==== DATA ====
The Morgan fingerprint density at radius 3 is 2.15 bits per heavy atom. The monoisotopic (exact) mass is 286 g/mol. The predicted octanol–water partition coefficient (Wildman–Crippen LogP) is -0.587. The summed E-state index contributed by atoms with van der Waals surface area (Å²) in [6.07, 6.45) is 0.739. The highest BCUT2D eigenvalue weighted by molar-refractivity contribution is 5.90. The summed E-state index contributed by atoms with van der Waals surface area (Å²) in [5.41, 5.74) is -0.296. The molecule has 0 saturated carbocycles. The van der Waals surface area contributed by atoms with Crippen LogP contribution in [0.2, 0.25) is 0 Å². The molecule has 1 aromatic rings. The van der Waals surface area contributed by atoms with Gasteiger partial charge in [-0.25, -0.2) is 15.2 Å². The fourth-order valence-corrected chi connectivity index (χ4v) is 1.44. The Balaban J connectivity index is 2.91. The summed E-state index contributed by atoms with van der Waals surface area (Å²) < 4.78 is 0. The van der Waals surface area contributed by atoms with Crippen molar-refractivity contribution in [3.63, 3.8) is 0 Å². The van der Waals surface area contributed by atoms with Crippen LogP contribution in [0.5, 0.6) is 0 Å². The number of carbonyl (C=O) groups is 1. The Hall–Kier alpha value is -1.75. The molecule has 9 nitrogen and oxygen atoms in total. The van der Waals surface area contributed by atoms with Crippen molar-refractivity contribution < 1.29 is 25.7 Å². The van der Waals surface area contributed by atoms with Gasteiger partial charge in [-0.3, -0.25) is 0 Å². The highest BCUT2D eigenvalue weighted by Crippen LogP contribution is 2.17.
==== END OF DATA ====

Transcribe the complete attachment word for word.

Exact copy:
The Morgan fingerprint density at radius 3 is 2.15 bits per heavy atom. The monoisotopic (exact) mass is 286 g/mol. The predicted octanol–water partition coefficient (Wildman–Crippen LogP) is -0.587. The summed E-state index contributed by atoms with van der Waals surface area (Å²) in [6.07, 6.45) is 0.739. The highest BCUT2D eigenvalue weighted by molar-refractivity contribution is 5.90. The summed E-state index contributed by atoms with van der Waals surface area (Å²) in [5.41, 5.74) is -0.296. The molecule has 0 saturated carbocycles. The van der Waals surface area contributed by atoms with Crippen LogP contribution in [0.2, 0.25) is 0 Å². The molecule has 1 aromatic rings. The van der Waals surface area contributed by atoms with Gasteiger partial charge in [-0.25, -0.2) is 15.2 Å². The fourth-order valence-corrected chi connectivity index (χ4v) is 1.44. The Balaban J connectivity index is 2.91. The summed E-state index contributed by atoms with van der Waals surface area (Å²) < 4.78 is 0. The van der Waals surface area contributed by atoms with Crippen molar-refractivity contribution in [3.63, 3.8) is 0 Å². The van der Waals surface area contributed by atoms with Crippen LogP contribution in [0.5, 0.6) is 0 Å². The number of carbonyl (C=O) groups is 1. The Hall–Kier alpha value is -1.75. The molecule has 9 nitrogen and oxygen atoms in total. The van der Waals surface area contributed by atoms with Crippen molar-refractivity contribution < 1.29 is 25.7 Å². The van der Waals surface area contributed by atoms with Gasteiger partial charge in [-0.3, -0.25) is 0 Å². The highest BCUT2D eigenvalue weighted by Crippen LogP contribution is 2.17.